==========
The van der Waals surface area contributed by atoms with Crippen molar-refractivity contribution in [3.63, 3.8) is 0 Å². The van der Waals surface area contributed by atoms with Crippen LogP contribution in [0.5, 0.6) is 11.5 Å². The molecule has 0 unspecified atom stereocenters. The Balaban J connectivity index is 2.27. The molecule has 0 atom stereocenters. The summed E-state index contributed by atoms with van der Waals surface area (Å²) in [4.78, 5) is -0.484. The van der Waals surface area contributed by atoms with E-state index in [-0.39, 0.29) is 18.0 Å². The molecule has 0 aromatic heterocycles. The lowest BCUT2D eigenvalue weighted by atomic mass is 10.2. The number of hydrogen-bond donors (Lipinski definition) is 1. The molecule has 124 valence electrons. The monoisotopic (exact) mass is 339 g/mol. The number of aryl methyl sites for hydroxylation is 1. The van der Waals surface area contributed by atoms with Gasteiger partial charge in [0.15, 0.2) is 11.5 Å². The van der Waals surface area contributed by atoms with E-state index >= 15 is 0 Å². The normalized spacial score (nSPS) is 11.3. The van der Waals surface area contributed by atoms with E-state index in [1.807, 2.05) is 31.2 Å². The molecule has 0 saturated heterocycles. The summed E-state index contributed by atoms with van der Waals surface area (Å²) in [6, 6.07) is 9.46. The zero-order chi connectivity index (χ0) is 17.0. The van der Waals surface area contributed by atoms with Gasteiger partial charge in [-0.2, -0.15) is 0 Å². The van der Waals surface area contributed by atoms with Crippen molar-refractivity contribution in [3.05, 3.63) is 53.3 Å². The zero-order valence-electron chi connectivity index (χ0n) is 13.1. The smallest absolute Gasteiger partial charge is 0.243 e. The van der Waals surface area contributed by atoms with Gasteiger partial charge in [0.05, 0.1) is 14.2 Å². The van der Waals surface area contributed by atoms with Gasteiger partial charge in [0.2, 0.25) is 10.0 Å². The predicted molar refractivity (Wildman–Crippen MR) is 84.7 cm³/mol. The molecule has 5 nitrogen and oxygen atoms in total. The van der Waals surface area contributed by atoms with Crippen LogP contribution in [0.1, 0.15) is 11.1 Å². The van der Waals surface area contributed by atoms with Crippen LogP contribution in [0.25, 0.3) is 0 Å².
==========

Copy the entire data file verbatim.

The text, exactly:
The van der Waals surface area contributed by atoms with Crippen molar-refractivity contribution in [3.63, 3.8) is 0 Å². The van der Waals surface area contributed by atoms with Crippen LogP contribution in [0.5, 0.6) is 11.5 Å². The molecule has 0 unspecified atom stereocenters. The Balaban J connectivity index is 2.27. The molecule has 0 atom stereocenters. The summed E-state index contributed by atoms with van der Waals surface area (Å²) in [4.78, 5) is -0.484. The van der Waals surface area contributed by atoms with E-state index in [-0.39, 0.29) is 18.0 Å². The molecule has 0 aromatic heterocycles. The lowest BCUT2D eigenvalue weighted by atomic mass is 10.2. The number of hydrogen-bond donors (Lipinski definition) is 1. The molecule has 124 valence electrons. The monoisotopic (exact) mass is 339 g/mol. The number of aryl methyl sites for hydroxylation is 1. The van der Waals surface area contributed by atoms with Gasteiger partial charge in [0.15, 0.2) is 11.5 Å². The van der Waals surface area contributed by atoms with E-state index >= 15 is 0 Å². The normalized spacial score (nSPS) is 11.3. The van der Waals surface area contributed by atoms with E-state index in [1.807, 2.05) is 31.2 Å². The molecule has 0 saturated heterocycles. The summed E-state index contributed by atoms with van der Waals surface area (Å²) in [6, 6.07) is 9.46. The zero-order chi connectivity index (χ0) is 17.0. The van der Waals surface area contributed by atoms with Gasteiger partial charge in [-0.2, -0.15) is 0 Å². The van der Waals surface area contributed by atoms with Crippen molar-refractivity contribution in [3.05, 3.63) is 53.3 Å². The zero-order valence-electron chi connectivity index (χ0n) is 13.1. The smallest absolute Gasteiger partial charge is 0.243 e. The van der Waals surface area contributed by atoms with Gasteiger partial charge in [0.05, 0.1) is 14.2 Å². The van der Waals surface area contributed by atoms with Gasteiger partial charge in [0.2, 0.25) is 10.0 Å². The predicted molar refractivity (Wildman–Crippen MR) is 84.7 cm³/mol. The molecule has 5 nitrogen and oxygen atoms in total. The van der Waals surface area contributed by atoms with Crippen LogP contribution in [0.1, 0.15) is 11.1 Å². The van der Waals surface area contributed by atoms with Crippen LogP contribution in [0.25, 0.3) is 0 Å².